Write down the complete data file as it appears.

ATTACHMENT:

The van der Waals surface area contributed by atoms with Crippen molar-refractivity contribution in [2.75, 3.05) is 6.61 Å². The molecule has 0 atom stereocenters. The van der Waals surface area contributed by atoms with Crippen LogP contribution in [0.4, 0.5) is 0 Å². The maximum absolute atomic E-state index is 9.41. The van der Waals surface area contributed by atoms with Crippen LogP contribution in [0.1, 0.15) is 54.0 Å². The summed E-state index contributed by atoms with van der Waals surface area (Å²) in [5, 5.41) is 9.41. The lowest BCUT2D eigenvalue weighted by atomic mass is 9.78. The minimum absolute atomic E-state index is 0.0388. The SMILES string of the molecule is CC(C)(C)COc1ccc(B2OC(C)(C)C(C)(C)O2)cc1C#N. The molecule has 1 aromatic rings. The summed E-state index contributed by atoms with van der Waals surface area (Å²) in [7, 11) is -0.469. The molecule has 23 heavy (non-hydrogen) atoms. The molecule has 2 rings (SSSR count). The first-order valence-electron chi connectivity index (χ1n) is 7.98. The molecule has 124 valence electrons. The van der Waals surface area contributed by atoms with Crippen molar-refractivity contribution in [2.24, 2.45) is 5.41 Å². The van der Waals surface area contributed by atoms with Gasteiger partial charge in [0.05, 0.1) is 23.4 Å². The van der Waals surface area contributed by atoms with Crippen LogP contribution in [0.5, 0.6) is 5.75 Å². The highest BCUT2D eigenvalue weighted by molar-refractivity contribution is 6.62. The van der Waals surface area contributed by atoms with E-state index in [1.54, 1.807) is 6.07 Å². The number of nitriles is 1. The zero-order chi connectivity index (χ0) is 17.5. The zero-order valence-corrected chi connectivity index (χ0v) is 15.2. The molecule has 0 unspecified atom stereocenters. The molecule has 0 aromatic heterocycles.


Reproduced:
The van der Waals surface area contributed by atoms with Crippen molar-refractivity contribution in [2.75, 3.05) is 6.61 Å². The molecule has 0 atom stereocenters. The van der Waals surface area contributed by atoms with Crippen LogP contribution in [0.4, 0.5) is 0 Å². The maximum absolute atomic E-state index is 9.41. The van der Waals surface area contributed by atoms with Crippen LogP contribution in [0.1, 0.15) is 54.0 Å². The summed E-state index contributed by atoms with van der Waals surface area (Å²) in [5, 5.41) is 9.41. The lowest BCUT2D eigenvalue weighted by atomic mass is 9.78. The minimum absolute atomic E-state index is 0.0388. The SMILES string of the molecule is CC(C)(C)COc1ccc(B2OC(C)(C)C(C)(C)O2)cc1C#N. The molecule has 1 aromatic rings. The summed E-state index contributed by atoms with van der Waals surface area (Å²) in [7, 11) is -0.469. The molecule has 23 heavy (non-hydrogen) atoms. The molecule has 2 rings (SSSR count). The first-order valence-electron chi connectivity index (χ1n) is 7.98. The molecule has 124 valence electrons. The van der Waals surface area contributed by atoms with Crippen molar-refractivity contribution in [2.24, 2.45) is 5.41 Å². The van der Waals surface area contributed by atoms with Gasteiger partial charge in [0.05, 0.1) is 23.4 Å². The van der Waals surface area contributed by atoms with Crippen LogP contribution in [0.5, 0.6) is 5.75 Å². The highest BCUT2D eigenvalue weighted by molar-refractivity contribution is 6.62. The van der Waals surface area contributed by atoms with E-state index in [1.54, 1.807) is 6.07 Å². The number of nitriles is 1. The zero-order chi connectivity index (χ0) is 17.5. The zero-order valence-corrected chi connectivity index (χ0v) is 15.2. The molecule has 0 unspecified atom stereocenters. The molecule has 0 aromatic heterocycles.